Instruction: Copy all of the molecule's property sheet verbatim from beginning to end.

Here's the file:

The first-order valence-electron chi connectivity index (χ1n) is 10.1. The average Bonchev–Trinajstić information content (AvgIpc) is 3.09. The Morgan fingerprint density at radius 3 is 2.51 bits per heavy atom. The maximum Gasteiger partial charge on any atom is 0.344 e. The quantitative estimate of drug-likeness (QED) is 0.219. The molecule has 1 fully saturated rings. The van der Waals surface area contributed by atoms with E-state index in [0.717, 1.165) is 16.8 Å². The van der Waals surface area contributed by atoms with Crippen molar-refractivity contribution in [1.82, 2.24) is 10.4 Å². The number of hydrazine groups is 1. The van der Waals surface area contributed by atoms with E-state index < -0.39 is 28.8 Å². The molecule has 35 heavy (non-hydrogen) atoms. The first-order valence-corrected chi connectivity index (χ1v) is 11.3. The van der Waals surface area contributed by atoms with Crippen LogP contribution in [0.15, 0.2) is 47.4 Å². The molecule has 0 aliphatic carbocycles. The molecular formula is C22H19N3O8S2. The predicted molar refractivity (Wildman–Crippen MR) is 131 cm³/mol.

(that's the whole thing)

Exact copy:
The first-order valence-electron chi connectivity index (χ1n) is 10.1. The average Bonchev–Trinajstić information content (AvgIpc) is 3.09. The Morgan fingerprint density at radius 3 is 2.51 bits per heavy atom. The maximum Gasteiger partial charge on any atom is 0.344 e. The quantitative estimate of drug-likeness (QED) is 0.219. The molecule has 1 fully saturated rings. The van der Waals surface area contributed by atoms with E-state index in [0.717, 1.165) is 16.8 Å². The van der Waals surface area contributed by atoms with Crippen molar-refractivity contribution in [1.82, 2.24) is 10.4 Å². The number of hydrazine groups is 1. The van der Waals surface area contributed by atoms with E-state index < -0.39 is 28.8 Å². The molecule has 35 heavy (non-hydrogen) atoms. The first-order valence-corrected chi connectivity index (χ1v) is 11.3. The van der Waals surface area contributed by atoms with Crippen LogP contribution in [0.15, 0.2) is 47.4 Å². The molecule has 0 aliphatic carbocycles. The molecular formula is C22H19N3O8S2. The predicted molar refractivity (Wildman–Crippen MR) is 131 cm³/mol.